Bordeaux: a Revitalized and Thriving Cultural Hub

A large body of water with Miroir d'eau in the background

Bordeaux, the city once known as La Belle au Bois Dormant (“the Sleeping Beauty”) because of its laid-back reputation, has been revitalized by more than two decades of renovation into a lively travel hotspot. The city’s mayor, Alain Juppé, pedestrianized boulevards, restored neoclassical facades, and installed a high-tech public transit system, while a bevy of striking new buildings, such as the decanter-shaped Cité du Vin, rounded out the much-needed facelift.

Chosen as Lonely Planet’s Top City to Visit in 2017, Bordeaux has it all, from an enviable food and wine scene and modern museums, to elegant 18th-century architecture and winding medieval side streets. The city has come into its own and deserves to be seen.

A Historic Port City

As a primary point along the slave trade route, the port city of Bordeaux from the late 1600s to mid-1800s. This trade, along with selling wine, made Bordeaux its fortune which brought the city into its “Golden Age” in the 18th-century. Winding medieval streets were cleared to make way for grand squares, tree-lined avenues, and regal limestone buildings.

Two world wars arrested Bordeaux’s development, causing real decline in the post-war years. But in the 1990s, the city launched urban renewal projects, such as a tram system and landscaped quais to make the river more accessible. No longer a tired backwater city, Bordeaux became an elegant blend of old and new. At the heart of the UNESCO-listed city center, romantic parks and 18th-century warehouses now brim with chic bars and restaurants. The Garonne riverfront attracts visitors to monuments like the mighty Palais de la Bourse and shimmering Miroir d’Eau, and the new LGV Sud-Ouest line will cut travel time from Paris to just two hours, connecting Bordeaux to Europe’s high-speed train network. Here’s how to experience Bordeaux in all its splendor.


For rustic and hearty southwestern cuisine in a warm setting, head to the Bordelais institution La Tupina. The mainstay here is the fireplace, where soups simmer, tricandille (a grilled pork specialty) sizzles in the pan, and poultry and roast beef cook on the embers. – 6, rue Porte de la Monnaie, 33800

La Tupina. c/o Bordeaux Tourism.
La Tupina. Courtesy of Bordeaux Tourism.

For lighter lunchtime fare, check out Phood, a hip order-at-the-counter Vietnamese place offering fresh pho, bo bun, and banh mi. Wash it down with Saigon beer, then try the “perles de coco” (coconut rice balls) or Vietnamese chocolate for dessert. – 24 rue du Pas-Saint-Georges, 33000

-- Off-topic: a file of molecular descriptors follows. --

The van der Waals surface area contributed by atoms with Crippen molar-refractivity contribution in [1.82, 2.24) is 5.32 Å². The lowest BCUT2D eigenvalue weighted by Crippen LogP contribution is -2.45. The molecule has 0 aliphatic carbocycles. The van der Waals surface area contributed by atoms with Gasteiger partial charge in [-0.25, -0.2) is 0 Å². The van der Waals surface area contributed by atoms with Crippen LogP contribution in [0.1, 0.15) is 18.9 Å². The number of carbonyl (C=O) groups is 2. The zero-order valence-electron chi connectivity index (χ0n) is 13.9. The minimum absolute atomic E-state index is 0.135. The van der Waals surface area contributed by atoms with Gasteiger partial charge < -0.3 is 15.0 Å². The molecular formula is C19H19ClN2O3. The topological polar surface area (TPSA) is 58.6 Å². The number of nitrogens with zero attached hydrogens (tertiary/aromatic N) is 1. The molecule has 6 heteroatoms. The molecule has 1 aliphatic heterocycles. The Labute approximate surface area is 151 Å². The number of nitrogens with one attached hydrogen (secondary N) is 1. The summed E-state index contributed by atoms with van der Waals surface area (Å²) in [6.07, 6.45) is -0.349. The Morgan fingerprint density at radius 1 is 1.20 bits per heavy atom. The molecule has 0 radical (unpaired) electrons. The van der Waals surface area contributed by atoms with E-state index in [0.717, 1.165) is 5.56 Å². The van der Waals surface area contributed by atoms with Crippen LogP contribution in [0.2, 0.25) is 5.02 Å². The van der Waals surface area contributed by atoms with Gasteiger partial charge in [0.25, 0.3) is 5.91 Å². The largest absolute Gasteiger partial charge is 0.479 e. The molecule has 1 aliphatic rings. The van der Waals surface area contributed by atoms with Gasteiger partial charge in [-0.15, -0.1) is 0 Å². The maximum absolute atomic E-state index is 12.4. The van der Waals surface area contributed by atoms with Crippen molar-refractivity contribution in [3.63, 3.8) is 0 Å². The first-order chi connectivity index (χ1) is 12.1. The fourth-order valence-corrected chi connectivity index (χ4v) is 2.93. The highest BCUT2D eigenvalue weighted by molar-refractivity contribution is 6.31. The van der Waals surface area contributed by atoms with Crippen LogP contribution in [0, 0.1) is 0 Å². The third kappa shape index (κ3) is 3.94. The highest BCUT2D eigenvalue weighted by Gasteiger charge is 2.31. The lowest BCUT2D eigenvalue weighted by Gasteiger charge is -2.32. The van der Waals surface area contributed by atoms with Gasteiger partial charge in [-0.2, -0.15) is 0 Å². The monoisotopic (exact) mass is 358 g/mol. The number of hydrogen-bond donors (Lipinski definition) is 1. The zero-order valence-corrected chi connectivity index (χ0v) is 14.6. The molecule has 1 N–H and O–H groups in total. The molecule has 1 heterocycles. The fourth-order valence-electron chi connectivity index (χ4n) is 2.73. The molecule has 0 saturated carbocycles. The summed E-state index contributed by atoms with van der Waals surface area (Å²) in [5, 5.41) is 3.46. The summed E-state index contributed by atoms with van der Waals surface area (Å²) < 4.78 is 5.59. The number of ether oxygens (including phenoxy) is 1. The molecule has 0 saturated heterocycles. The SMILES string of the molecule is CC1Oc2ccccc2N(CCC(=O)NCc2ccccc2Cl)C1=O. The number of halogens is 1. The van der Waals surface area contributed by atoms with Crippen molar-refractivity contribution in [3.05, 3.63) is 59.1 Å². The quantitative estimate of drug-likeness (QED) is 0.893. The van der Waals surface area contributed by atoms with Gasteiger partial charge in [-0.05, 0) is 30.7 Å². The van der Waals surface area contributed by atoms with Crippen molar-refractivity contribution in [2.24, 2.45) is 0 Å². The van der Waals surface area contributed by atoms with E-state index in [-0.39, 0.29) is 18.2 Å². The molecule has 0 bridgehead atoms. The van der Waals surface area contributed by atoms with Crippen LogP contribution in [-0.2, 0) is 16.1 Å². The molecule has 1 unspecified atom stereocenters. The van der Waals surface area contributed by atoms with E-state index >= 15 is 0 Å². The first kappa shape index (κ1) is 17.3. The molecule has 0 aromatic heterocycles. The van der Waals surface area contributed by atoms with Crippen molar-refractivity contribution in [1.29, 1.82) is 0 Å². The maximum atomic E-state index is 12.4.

If you’re in Bordeaux, you came for the wine. Those in the know head to Le Bar à Vin. Housed in a beautiful 18th century hotel shaped like the bow of a ship, it’s the perfect setting to embark on an exploration of the entire Bordeaux spread — reds, dry and sweet whites, rosés, Clairets, even sparkling wines. What’s more, the bar is run by the Bordeaux Wine Council, so glasses here cost a fraction of what they do elsewhere. – 3 cours du 30 juillet, 33000

Sometimes you want the cream of the crop, and for that, there’s Le Millesime. Claiming to be the only bar in the city where one can order the premiers grands crus (highest class) wines by the glass, the bar specializes in wines like a 1995 Château d’Yquem. You may not know what that is, but it costs on average $313 for a bottle and they serve it by the glass. The bar’s vibe is made even better by DJs on weekend nights. – 4 rue du Puits Descujols, 33000

Photo: Frenchly


Bordeaux’s glamor lies also in its history. The iconic Place de La Bourse is the shining example of 18th-century extravagance under the reign of Louis XV. Just opposite is Miroir d’Eau, or water mirror, the most-photographed site in Bordeaux. – Quai du Maréchal Lyautey, 33000

From there, walk to the nearby Cathédrale Saint-Andre, Bordeaux’s most beautiful religious monument. A towering Gothic cathedral dating back to the 11th century, 13-year-old Eleanor of Aquitaine married her first husband, King Louis VII of France, here in 1137 – Place Pey Berland, 33000


To see how far Bordeaux has come in recent years, visit La Cité du Vin, a stunning piece of contemporary architecture resembling a wine decanter on the banks of the Garonne. Something between a museum and a theme park, the mega-project cements Bordeaux’s position as the world capital of wine, and covers everything from grape varieties to the ancient wine trade to 21st-century wine trends. A glass of wine, or grape juice for the kids, rounds out the tour. – 134 Quai de Bacalan, 33300

The visit is not complete without a trip to the terre itself. This small-group, Saint-Emilion and Pomerol day trip from Bordeaux takes visitors to two regions north of Bordeaux — Saint-Emilion and Pomerol — to visit three wine estates and a UNESCO-listed medieval village, with two tasting sessions during the day. The 8-hour tour departs in the morning from Place des Quincones in Central Bordeaux. Book the tour here.

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